PC and printer maker Hewlett-Packard Company (
) has seen its stock decline for over a decade, and now it faces
with even more problems, including an accounting fraud related to a
recent acquisition. We wonder how long HP will be able to maintain
its dividend payout (hint: not long).
A Disastrous Acquisition
H-P surprised both consumers and investors alike on Tuesday when
it disclosed massive accounting irregularities at UK-based software
firm Autonomy. The company acquired Autonomy back in 2011, and
clearly didn't do enough homework prior to the over $10 billion
buyout. H-P's official announcement about the matter noted, "HP is
extremely disappointed to find that some former members of
Autonomy's management team used accounting improprieties,
misrepresentations and disclosure failures to inflate the
underlying financial metrics of the company, prior to Autonomy's
acquisition by HP."
News of the scandal pushed HPQ down another 12% today, adding to
its long-term decline. As the old Wall Street saying goes, "At the
first sign of accounting irregularities, sell."
Fundamentals, Share Price Deteriorating
Hewlett-Packard's four core businesses have all been taking hits
as of late. According to the company's latest earnings report,
Personal Systems revenue plunged 14% from last year, printing
revenue fell 5%, services revenue lost 6%, and Enterprise Servers,
Storage, and Networking (ESSN) revenue plunged 9%.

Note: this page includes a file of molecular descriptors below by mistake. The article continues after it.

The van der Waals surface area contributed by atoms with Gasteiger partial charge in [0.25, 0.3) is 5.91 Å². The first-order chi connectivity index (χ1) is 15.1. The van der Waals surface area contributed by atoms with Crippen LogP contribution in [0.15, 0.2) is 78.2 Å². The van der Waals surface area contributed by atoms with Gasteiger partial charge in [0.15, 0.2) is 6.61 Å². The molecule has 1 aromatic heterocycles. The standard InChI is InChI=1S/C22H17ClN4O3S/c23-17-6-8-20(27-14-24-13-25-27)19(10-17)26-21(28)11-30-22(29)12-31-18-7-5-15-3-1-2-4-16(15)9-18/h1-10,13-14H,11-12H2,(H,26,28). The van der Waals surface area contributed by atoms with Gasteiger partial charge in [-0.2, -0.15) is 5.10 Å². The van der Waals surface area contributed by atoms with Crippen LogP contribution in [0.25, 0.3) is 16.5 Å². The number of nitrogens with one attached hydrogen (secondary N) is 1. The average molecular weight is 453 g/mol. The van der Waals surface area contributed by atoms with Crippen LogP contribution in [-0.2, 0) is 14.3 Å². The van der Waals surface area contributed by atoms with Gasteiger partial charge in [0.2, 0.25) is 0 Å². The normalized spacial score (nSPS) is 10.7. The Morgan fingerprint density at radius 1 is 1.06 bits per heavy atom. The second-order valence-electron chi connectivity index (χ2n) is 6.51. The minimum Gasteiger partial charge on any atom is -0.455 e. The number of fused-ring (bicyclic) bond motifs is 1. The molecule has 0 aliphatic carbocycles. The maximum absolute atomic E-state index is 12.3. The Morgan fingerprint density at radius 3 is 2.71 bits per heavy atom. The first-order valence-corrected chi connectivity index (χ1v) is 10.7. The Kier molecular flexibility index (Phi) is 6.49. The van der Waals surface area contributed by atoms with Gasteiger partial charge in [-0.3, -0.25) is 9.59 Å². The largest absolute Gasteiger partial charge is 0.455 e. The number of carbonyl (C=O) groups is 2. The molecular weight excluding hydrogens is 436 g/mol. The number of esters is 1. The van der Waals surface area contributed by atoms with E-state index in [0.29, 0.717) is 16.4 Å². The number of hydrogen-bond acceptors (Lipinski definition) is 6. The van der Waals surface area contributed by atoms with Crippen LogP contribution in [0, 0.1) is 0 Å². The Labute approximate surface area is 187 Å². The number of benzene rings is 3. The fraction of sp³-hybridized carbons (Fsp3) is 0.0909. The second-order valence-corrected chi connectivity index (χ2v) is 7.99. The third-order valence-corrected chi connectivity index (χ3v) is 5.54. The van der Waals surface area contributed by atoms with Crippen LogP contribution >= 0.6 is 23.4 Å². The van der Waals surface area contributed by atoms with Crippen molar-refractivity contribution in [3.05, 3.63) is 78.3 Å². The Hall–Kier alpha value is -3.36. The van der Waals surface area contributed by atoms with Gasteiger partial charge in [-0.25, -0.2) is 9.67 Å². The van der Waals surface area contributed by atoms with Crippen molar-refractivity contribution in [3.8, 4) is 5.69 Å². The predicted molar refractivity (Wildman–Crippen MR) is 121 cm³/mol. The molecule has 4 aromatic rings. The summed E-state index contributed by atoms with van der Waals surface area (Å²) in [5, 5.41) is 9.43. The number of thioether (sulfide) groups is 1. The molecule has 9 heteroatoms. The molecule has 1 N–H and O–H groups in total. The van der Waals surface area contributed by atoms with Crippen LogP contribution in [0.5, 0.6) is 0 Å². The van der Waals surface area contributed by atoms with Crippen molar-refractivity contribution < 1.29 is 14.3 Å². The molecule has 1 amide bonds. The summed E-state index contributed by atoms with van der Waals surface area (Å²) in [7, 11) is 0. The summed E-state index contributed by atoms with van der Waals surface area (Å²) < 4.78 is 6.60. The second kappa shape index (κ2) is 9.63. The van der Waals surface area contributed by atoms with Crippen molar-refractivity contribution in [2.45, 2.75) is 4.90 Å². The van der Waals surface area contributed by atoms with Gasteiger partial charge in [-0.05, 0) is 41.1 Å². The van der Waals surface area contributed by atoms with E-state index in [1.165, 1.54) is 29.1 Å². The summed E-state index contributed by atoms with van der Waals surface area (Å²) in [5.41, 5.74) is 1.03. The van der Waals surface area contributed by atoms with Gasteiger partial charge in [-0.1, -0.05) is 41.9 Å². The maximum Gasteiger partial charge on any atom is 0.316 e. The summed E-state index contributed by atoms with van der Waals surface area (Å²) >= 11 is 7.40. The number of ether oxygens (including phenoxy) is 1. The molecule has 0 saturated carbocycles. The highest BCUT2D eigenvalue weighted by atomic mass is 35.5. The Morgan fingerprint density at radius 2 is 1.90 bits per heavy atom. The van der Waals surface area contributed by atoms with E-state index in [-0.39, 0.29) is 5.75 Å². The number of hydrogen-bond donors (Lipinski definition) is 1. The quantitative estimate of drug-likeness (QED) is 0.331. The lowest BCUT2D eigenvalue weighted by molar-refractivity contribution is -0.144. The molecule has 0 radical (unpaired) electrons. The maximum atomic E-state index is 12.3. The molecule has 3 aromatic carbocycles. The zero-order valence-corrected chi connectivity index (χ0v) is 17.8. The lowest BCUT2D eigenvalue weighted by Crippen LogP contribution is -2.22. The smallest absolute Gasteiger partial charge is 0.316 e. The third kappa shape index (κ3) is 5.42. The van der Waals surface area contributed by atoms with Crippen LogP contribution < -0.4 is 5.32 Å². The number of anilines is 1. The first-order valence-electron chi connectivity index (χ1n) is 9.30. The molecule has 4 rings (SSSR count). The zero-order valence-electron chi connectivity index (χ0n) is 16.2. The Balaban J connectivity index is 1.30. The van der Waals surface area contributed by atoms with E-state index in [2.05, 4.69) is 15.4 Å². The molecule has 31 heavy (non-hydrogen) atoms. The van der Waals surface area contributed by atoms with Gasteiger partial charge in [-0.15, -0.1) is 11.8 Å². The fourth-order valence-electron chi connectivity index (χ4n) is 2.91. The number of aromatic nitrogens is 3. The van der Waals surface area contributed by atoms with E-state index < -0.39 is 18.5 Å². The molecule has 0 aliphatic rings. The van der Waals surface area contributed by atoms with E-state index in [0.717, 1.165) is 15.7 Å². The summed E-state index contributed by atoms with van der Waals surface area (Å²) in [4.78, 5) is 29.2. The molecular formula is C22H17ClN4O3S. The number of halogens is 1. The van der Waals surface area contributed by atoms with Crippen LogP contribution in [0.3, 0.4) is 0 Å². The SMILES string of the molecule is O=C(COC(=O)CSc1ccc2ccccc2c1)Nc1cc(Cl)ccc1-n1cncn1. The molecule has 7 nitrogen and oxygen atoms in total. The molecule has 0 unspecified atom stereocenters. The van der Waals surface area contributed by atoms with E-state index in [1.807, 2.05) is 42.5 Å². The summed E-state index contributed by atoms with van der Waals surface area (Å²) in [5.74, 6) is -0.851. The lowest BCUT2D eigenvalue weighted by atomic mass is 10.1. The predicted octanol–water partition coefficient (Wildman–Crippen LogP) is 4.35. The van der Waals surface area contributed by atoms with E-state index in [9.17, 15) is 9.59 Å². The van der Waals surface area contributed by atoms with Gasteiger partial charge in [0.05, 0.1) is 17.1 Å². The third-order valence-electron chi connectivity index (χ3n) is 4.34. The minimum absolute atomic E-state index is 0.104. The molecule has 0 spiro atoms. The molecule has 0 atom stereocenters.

HP's share price has declined 55% year-to-date, and -77% in the
last five years. The stock now sits at 15-year lows. What used to
be a technology giant is now struggling just to survive. With the
now-constant decline, new management may likely decide to exit some
of its core businesses (current CEO Meg Whitman took the helm in
Classic Value Trap
Because of its startling price decline, HPQ currently sports a
dividend yield around 4.5%. Believe it or not, its annualized
payout of 53 cents per share is probably sustainable for the time
being. The company has cash on the books and is still profitable,
but its earnings trend is clearly downward. Generally speaking,
companies in downward spirals like these look to cut their
dividends sooner rather than later.
The Bottom Line
HP's accounting scandal is just another downer in a long string
of negative events for the company. The combination of new
management, declining earnings, and now accounting fraud likely
spell a significant dividend cut in the near future. Thus, it would
be wise for dividend investors to stay clear of HPQ.
) is not recommended at this time, holding a Dividend.com DARS™
Rating of 2.8 out of 5 stars.
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